What makes them different? Spring bloomers are known as “hardy” bulbs, programmed by nature to need a cold period before they can bloom. Not only can they survive the cold, they need it. That’s why they must be planted in fall. Fall planting allows bulbs time to root, then settle in for a long, cold “beauty sleep” prior to spring growth. For tulips, for example, this translates to 12 to 16 weeks in the dark with a sustained soil temperature below 50° F. In most areas, the optimal planting time is when autumn night-time temperatures drop down to the 40° to 50° range.
Most summer bloomers, on the other hand, are not hardy – and cannot survive sustained temperatures so low. They are known as “tender” bulbs. Summer-flowering bulbs are available for sale in spring and should be planted outdoors after the local threat of frost is past. In the fall, many people dig up summer bulbs to store them indoors in a cool dry place over the winter for planting again the following summer.
Among the exceptions: lilies! These summer bloomers are winter-hardy perennials and can be planted in either spring or fall.
The Squeeze Test
About those bulbs you forgot to plant in fall: The best way to tell if they are still viable is to gently squeeze them. If they are firm, not dry or spongy, they are probably still okay – though no guarantees. Plant them immediately (if there’s any chance, they’ll grow). After all, nothing ventured, nothing gained. If the ground is too hard to work, plant the bulbs in pots and keep them in a cool unheated area with temperatures between 38°F and 50° F – a home refrigerator works just fine. Water them – and keep the soil moist but never soggy. After eight or more weeks (depending on the bulb type), bring a few pots into the warmth each week to initiate growth indoors. Or, once spring begins to warm things up, move the pots outdoors to bloom.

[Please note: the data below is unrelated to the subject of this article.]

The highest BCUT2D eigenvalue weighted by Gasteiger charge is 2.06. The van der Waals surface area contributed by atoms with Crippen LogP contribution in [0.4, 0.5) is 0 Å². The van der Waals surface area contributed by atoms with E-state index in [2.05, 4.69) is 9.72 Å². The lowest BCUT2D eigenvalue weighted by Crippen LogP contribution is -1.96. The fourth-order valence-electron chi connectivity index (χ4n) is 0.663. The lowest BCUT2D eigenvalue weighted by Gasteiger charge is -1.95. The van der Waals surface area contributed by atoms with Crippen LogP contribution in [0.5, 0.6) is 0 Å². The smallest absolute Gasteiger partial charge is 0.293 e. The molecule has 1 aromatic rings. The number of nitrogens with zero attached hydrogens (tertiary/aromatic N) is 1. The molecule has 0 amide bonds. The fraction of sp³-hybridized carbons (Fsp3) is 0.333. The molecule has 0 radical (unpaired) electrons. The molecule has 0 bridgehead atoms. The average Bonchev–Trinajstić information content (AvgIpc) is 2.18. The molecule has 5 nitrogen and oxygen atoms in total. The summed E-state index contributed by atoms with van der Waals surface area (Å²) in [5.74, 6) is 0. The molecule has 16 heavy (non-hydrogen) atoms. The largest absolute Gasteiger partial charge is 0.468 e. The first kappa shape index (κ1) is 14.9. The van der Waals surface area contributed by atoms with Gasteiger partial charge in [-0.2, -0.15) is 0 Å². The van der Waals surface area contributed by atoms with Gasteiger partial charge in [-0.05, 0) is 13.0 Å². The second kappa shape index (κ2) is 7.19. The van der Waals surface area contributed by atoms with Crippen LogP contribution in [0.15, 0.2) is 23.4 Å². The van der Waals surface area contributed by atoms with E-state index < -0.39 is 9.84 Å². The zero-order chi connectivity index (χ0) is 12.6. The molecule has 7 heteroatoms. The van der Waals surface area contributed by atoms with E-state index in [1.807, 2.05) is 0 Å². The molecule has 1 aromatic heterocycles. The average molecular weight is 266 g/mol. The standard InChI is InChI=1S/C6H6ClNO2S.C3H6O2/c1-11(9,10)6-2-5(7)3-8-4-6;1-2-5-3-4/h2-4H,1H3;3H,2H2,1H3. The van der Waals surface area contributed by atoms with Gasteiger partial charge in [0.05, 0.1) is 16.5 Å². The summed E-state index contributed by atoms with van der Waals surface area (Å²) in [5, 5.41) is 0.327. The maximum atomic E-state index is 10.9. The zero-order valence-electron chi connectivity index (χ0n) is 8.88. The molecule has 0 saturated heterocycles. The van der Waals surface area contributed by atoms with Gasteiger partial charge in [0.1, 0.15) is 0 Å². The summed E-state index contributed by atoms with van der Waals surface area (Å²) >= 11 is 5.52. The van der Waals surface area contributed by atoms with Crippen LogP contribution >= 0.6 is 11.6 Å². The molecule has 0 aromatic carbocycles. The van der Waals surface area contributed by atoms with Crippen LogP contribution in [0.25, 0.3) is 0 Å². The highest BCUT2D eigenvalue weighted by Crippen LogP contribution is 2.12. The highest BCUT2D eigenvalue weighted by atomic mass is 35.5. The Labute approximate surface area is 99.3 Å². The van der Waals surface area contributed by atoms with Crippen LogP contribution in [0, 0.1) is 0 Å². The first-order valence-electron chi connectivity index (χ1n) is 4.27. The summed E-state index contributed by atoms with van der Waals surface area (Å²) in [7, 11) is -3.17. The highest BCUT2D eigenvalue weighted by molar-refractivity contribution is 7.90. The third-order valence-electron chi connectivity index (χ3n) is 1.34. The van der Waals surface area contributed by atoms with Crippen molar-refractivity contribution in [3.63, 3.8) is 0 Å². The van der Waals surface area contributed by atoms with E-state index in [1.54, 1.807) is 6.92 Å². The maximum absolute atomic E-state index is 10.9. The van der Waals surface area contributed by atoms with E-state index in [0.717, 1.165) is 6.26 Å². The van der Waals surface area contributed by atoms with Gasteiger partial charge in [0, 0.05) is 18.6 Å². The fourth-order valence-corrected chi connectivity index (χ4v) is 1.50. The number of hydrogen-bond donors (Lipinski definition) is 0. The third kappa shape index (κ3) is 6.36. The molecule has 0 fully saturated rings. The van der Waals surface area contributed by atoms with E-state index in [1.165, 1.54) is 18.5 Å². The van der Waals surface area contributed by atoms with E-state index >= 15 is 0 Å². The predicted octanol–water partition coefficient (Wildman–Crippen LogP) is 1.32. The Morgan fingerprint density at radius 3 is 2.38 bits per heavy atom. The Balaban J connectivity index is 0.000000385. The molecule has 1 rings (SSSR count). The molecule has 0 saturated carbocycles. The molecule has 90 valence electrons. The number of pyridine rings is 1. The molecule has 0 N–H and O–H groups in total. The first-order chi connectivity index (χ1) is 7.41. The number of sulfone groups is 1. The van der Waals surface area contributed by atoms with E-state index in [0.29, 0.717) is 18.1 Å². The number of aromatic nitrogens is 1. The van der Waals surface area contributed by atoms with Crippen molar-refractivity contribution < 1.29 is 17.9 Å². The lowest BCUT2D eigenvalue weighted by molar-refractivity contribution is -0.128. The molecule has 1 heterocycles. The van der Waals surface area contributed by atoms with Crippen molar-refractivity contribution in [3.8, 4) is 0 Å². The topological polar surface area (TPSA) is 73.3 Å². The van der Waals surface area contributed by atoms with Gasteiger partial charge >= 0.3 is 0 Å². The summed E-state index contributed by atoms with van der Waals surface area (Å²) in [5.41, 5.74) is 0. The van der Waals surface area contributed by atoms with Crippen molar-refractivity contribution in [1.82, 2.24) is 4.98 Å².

Flower bulbs are among the easiest plants to grow successfully. But that ease comes with a few caveats. Planting in a timely manner is one of them.
If bulbs in the garden sprout during a mid-winter thaw, will the next cold snap damage the flowers? Probably not. Healthy, spring-flowering bulbs that have sprouted prematurely are pre-programmed by nature to shrug off the return of extreme cold and even snow. In a hard frost, the buds may be blighted, or the tips of the leaves may get frost burn, but in almost every case they will flower. Smaller bulbs, such as snowdrops, crocuses, Eranthis, winter aconite, and mini-narcissi are actually meant to bloom early, often peeking through the snow.
Spreading mulch over fall-planted flower bulbs is a good idea. However mulching isn’t advised for the reasons commonly thought. Most people we talk to think you mulch bulbs as soon as you plant to keep the soil warm so the bulbs won’t freeze over winter. Actually, mulch is applied later, once the ground gets colder, to keep the soil temperature consistently cool over-winter. The goal is to minimize damage from frost heaves and help retain moisture in the soil through the winter.
Plant bulbs approximately six weeks before local hard frosts typically start but wait until the cold weather is upon them to mulch their bulb beds. If you mulch too early, overly warm soil conditions can promote disease and mildew. Also, premature mulching invites mice, voles and other unwanted critters to nest in your bulb beds – poor you – and lucky them to find such warm cozy dens for the winter!
Courtesy of the International Flower Bulb Center (www.bulb.com)